perir fluxas ir arestas ir arestas ir perir   "perir flows as ir [and] stops as ir [and] can be named ir [and perir - ie that perception of ir becomes ir and can be named as such"
ir perarestas ir perir   "ir perceives naming perir [and so] can be named ir [or] perir - namely that the perception of the above can also be named as well as ir itself"
ir sonos, ir visas, ir faviris, ir tactis   "ir hears/talks, ir sees/is visible/shows itself/ ir has flavour/tastes, ir touches/is touched"
ir personos   "ir perceives sonos, ir perceives (itself or another) hearing/talking"
ir revisas   "ir aware of visas, ir is aware of the notion of seeing/being visible"
ir ilperanretactis   "ir [understands] the illusory nature of perception [or] irrelevance of being aware of touching or being touched"
ir arestas 'cat',
ir fluxas arestas 'cat'
  "this is a cat, it persists from moment to moment in being a cat"
ir limis 'cat'   "this entity limits itself to being a cat-stopped flow"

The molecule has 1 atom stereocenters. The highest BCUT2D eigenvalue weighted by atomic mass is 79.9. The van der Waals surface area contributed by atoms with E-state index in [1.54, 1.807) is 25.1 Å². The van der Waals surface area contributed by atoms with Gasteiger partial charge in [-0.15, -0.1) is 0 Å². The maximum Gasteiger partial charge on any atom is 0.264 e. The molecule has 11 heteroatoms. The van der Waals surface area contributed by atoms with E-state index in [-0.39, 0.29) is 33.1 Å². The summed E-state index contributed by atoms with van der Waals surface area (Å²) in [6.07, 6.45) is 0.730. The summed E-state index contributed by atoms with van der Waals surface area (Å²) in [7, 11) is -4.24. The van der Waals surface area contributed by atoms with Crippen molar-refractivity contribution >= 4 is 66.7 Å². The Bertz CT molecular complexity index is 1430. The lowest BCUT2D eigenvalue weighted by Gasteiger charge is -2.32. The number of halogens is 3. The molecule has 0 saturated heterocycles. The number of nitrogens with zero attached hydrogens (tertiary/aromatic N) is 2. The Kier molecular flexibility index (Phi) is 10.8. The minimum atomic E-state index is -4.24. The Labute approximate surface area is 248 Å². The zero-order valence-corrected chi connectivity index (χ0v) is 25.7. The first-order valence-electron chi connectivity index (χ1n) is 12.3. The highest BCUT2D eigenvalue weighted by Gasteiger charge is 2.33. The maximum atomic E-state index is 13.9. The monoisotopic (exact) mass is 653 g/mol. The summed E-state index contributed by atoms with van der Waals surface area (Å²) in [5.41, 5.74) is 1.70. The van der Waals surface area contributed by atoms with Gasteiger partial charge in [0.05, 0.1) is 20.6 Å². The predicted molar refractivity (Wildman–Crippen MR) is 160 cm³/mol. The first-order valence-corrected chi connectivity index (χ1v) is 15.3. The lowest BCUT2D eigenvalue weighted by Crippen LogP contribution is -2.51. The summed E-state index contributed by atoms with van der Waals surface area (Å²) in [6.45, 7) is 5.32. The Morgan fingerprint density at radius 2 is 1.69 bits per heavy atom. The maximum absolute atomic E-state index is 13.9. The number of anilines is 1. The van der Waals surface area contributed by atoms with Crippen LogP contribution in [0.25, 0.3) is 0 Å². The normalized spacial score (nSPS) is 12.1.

ir ilperarestas 'cat' ilperlimis   "I am aware of the illusory perception of the cat, also I am aware of my illusory perception in taking the position in naming it 'cat'"
perfluxas, peranfluxas,
ir ilperarestas quanser
  "to be or not to be,
that is the question"
    (to be aware of flowing in flux, or to be unaware it is the illusory perceiving of the question-answer)


A quanser is a question in which the answer is given - from a quantum, irsonos perspectiove, all questions inherently contain their answer since they suggest an observation, awareness or perception which thus changes the nature of the answer when sought ('that which is observed is changed by the act of observation' - standard quantum adage). An example might be: “Bruce, what is your name?” but this is still a little far from the concept of quanser.

A better example might be a paraphrase of a quote from James Joyce's Finnegan's Wake: "Basqueesh, Hungulash and Finnican's curses are the only way to work?" for which the answer, inherent in the question, would be 'Basque, Hungarian or Finnish'. Similarly: Wa canis maiorizen, ha? an utterance I heard in a dream from the mouth of a particularly strange-looking visitor. In this multi-lingual pun, the question was "What (or where) are my origins?" or indeed "Who knows my origins?" (canis standing for 'know' and maiorizen being a corruption of 'my origins') and the answer was infixed into the question as canis maior – “Canis Major star constellation.”